September 30, 2019 — A biodegradable polymer everolimus-eluting stent (BP-EES) followed by four months of dual antiplatelet therapy (DAPT) is safe and effective in patients undergoing percutaneous coronary intervention (PCI) for unprotected left main coronary artery (uLMCA) disease. These findings are courtesy of the IDEAL-LM trial, which compared BP-EES plus four months of DAPT to a conventional durable polymer everolimus-eluting stent (DP-EES) followed by 12 months of DAPT.
Findings were reported at the 31st annual Transcatheter Cardiovascular Therapeutics (TCT) scientific symposium, Sept. 25-29 in San Francisco, sponsored by the Cardiovascular Research Foundation (CRF).
Continuous improvements in stent technology make PCI a potential alternative to surgery in selected patients with uLMCA disease. The optimal duration of DAPT in these patients after PCI remains undetermined and new stent designs using a bioabsorbable polymer may allow a shorter duration of DAPT.
IDEAL-LM is a prospective, randomized, multicenter study conducted at 29 sites in five countries. Between December 2014 and September 2016, a total of 818 patients were randomized 1:1 to BP-EES or to DP-EES. Procedural success was 99.9 percent, predominantly using single-stent techniques (79.6 percent). DAPT was stopped at four months in the BP-EES arm but continued for 12 months after PCI in the DP-EES arm. The primary endpoint assessment was a non-inferiority comparison of major adverse cardiovascular events (MACE) rate, including death from any cause, myocardial infarction or ischemia-driven target vessel revascularization (TVR) at two years after the procedure. Key secondary endpoints included ischemic and bleeding events.
The primary endpoint of non-inferiority for MACE at 24 months was met with 14.6 percent in the BP-EES group (n=403) compared to 11.4 percent in the DP-EES (n=396) group (p= 0.17). There were no differences in ischemic events, including no difference in stent thrombosis, between four and 12 months when the antiplatelet therapy was reduced in the BP-EES arm. However, this strategy did not result in a reduction of BARC 3 or 5 bleeding in the short DAPT group, with low-bleeding occurring in both study arms (2.7 percent for BP-EES versus 0.5 percent for DP-EES, p=0.02).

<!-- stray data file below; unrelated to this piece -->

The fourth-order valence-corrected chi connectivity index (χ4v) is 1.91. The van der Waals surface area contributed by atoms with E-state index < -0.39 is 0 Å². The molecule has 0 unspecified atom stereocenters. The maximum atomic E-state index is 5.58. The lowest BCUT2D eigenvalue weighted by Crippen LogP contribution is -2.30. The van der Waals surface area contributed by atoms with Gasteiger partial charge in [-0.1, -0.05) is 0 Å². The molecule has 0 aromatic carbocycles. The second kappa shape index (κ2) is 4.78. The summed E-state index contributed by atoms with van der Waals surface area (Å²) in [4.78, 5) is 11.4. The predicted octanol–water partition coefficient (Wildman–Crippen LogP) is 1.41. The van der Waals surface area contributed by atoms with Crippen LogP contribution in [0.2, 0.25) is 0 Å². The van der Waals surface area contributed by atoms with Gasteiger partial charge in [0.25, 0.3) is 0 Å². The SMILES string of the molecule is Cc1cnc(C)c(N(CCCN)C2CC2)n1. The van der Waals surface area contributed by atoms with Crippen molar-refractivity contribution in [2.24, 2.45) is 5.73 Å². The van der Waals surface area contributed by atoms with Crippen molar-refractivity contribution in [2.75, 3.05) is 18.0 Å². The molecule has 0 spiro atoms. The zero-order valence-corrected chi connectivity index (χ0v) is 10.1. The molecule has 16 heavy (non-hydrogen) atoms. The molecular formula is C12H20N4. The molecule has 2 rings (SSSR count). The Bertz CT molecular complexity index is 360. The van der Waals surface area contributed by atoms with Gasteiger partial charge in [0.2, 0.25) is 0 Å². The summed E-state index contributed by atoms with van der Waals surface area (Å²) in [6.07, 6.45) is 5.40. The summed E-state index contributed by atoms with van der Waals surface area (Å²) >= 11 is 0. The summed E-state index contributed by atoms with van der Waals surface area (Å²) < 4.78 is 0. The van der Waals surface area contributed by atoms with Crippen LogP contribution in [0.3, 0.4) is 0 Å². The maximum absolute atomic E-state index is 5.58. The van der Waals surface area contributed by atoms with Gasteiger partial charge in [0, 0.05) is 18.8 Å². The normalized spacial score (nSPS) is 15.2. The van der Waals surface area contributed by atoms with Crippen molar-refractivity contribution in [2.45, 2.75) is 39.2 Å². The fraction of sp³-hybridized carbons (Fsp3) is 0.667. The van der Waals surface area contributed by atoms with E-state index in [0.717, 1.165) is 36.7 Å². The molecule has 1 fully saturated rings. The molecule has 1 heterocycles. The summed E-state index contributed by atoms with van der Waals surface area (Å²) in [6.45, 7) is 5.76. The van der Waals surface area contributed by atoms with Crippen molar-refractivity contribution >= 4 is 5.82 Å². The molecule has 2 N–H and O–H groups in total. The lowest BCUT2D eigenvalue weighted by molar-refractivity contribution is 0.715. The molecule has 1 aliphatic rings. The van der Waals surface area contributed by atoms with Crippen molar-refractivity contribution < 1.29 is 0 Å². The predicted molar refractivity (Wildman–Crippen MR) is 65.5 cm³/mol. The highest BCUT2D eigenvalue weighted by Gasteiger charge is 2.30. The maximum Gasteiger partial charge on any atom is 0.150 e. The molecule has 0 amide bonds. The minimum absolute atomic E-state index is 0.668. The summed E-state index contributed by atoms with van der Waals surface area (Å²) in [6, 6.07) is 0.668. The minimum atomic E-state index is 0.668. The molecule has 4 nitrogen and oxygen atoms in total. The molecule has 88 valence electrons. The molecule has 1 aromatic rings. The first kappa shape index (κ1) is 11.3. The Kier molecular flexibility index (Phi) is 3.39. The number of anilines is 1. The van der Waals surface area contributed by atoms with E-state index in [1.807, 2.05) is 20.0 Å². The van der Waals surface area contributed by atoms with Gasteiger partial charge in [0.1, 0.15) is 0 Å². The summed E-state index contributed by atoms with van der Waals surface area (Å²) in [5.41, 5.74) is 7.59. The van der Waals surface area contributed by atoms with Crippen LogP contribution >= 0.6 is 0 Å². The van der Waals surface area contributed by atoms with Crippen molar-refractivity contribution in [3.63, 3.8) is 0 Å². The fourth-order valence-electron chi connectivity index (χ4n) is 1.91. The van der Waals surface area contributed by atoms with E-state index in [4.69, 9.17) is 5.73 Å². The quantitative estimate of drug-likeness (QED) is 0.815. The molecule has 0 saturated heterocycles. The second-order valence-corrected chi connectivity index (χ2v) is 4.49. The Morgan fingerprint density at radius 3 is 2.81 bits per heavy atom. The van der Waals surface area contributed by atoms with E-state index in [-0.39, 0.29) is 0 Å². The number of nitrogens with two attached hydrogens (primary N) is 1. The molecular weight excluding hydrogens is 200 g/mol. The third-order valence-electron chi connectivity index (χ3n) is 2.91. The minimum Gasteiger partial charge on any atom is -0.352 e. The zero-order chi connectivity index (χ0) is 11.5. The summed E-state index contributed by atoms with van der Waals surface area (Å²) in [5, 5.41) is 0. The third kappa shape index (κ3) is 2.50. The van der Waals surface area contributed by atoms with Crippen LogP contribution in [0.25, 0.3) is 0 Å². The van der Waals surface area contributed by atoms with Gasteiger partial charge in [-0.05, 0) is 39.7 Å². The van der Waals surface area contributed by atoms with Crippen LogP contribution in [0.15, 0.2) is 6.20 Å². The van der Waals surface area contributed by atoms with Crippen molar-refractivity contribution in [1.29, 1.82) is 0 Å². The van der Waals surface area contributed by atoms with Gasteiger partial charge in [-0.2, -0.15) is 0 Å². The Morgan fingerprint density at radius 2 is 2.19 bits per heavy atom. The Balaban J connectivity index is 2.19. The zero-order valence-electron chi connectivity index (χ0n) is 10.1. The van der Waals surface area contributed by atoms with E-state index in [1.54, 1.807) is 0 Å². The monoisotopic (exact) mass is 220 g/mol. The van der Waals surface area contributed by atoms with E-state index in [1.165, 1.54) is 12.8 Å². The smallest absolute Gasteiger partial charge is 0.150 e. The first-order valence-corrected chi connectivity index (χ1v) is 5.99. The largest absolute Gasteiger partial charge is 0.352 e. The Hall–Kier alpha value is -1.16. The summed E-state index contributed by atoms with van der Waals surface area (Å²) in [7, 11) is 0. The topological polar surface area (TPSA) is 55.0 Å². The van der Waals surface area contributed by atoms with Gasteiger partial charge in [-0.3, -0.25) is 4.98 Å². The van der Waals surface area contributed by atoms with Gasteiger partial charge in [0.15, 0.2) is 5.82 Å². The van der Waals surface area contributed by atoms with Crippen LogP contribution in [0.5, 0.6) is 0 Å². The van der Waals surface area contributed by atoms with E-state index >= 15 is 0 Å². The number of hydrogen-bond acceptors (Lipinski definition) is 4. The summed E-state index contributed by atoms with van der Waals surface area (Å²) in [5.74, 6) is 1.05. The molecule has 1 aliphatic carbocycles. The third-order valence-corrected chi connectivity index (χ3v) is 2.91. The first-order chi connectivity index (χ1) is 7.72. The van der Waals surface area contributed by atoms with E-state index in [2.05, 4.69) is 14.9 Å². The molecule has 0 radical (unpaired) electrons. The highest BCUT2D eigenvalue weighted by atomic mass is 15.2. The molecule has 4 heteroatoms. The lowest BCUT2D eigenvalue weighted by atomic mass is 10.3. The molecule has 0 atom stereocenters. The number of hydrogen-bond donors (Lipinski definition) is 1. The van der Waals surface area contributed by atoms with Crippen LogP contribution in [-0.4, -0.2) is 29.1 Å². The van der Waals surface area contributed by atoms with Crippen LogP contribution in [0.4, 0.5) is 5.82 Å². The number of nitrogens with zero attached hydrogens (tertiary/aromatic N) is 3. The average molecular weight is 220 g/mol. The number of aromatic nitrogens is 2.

“IDEAL-LM confirms the excellent outcomes of current angioplasty techniques in patients with left main coronary artery disease,” said Prof. Robert-Jan Van Geuns, M.D., Ph.D., an interventional cardiologist at RadboudUMC, Nijmegen, The Netherlands and co-principal investigator of the study. “In addition, short DAPT is an option after angioplasty for left main disease with the latest DES design.”
Prof. Keith G. Oldroyd of the Golden Jubilee National Hospital, the other co-principal investigator, commented that the somewhat surprising data on bleeding was likely due to the use of oral anticoagulation in some of the patients who bled and pointed out that the trial was not powered for bleeding events.
The IDEAL LM study was funded by Boston Scientific. The Golden Jubilee National Hospital, Glasgow, United Kingdom, served as sponsor. Van Geuns reports receiving speaker fees from Boston Scientific, Abbott Vascular and AstraZeneca. Oldroyd reports receiving speaker fees from Abbott Vascular and Biosensors and institutional research support from Boston Scientific.
For more information: www.crt.org/tct